How would switching from a purely Representative Democracy to one in which the people have more direct power? We might keep Representatives, Senators, and other elected officials in office, but grant them almost no power, insofar as they would only play the roles of bill sponsors, debaters, advisors, administrators and diplomats. Each representative might be bound to super majority votes on each bill according to the will of his/her constituents. Such a system would be a hybrid between a Direct Democracy and a Republic.
Simplifying legislation In order for Direct Democracy to work, the process of voting on bills must be simple enough to be inclusive. But not so simple that people vote on bills the way they like Facebook posts, without investigating alternatives. The length of bills might be restricted to a few pages; each issue should be voted on independently, so that citizens are not forced to vote for what they do not want in order to get what they do want. How might a Direct Democracy limit the number (and types) of bills put forward?
Online voting vs. paper ballots Since online voting is possible now, it makes Direct Democracy more feasible today than it was when our country was founded. Anti-fraud measures, such as the verification chain procedures used for Bitcoin, might be implemented. Alternatively, voters using traditional polling locations might assign a multi-digit alphanumeric secure password to their vote and check it later against an online record of all votes. The problems posed by the logistics of full voter participation are not as insurmountable as the corruption that exists in the current system.
Campaign financing If the people had the vote instead of the politicians, there would be no real power for powerful lobbyists to try to buy from elected politicians. But powerful groups might still try to buy decisions on bills by advertising for or against a bill that is up for the popular vote. Should the U.S. follow the example of a few other countries and make spending money on bill campaigns, referendums, and lobbyists illegal? How would democracy fare if there were no campaign donations, no paid advertising, no paid campaign staff or paid petition gatherers? How would this be enforced? What are the ways in which a money-free campaign system might still be corrupted? How might these concerns be addressed?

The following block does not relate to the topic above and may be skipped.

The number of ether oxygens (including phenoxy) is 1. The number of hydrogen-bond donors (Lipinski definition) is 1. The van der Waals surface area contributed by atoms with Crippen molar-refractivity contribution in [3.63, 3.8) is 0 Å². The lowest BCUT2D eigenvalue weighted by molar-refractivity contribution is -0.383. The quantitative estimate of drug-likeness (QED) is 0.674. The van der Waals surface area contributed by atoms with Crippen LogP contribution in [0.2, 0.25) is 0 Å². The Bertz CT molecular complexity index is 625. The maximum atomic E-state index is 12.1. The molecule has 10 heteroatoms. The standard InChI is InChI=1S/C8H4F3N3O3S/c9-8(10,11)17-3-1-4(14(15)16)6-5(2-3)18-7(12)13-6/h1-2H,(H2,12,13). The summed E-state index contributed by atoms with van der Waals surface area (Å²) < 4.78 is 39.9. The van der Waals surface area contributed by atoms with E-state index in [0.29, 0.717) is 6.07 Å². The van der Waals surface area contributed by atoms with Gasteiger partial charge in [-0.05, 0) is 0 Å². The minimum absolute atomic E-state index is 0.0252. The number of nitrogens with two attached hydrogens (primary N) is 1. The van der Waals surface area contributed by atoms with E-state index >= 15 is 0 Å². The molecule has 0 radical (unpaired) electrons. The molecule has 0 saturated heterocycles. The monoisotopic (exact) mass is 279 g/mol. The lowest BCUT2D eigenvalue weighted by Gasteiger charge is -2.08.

Free Speech Democracy requires free speech, and when the majority of media outlets are owned by the same few corporations, free speech is compromised. Should the government intervene to protect the flow of free speech by breaking up media companies? Or are there some things that the government does now which tend to promote mergers and monopolies among media companies?
Correlating Services with Taxation Many people approve of collecting taxes in order to pay for the services that they think are necessary. But what do we do when the taxes do not go toward the programs we support? With a Direct Democracy, the source of funding for every government service that is approved would have to be decided upon with its approval. Citizens would not be able vote for more services and lower taxes.
Protecting minorities In a Direct Democracy the majority vote might be opposed to the minority vote, and the majority is not always right. The majority might vote for racist policies or wars of aggression or legislation that goes against the moral view of a minority. How does a Direct Democracy protect the minority? By sticking to the Constitution, which is designed to protect the most vulnerable minority of all, the individual. That that protect without force protect individual rights.
Privatization of government services Should the government contract out its services? Should the government only contact to non-profit companies? or to employee-owned and run companies? If private corporations can provide services with higher quality at a lower price, how would a Direct Democracy monitor that spending?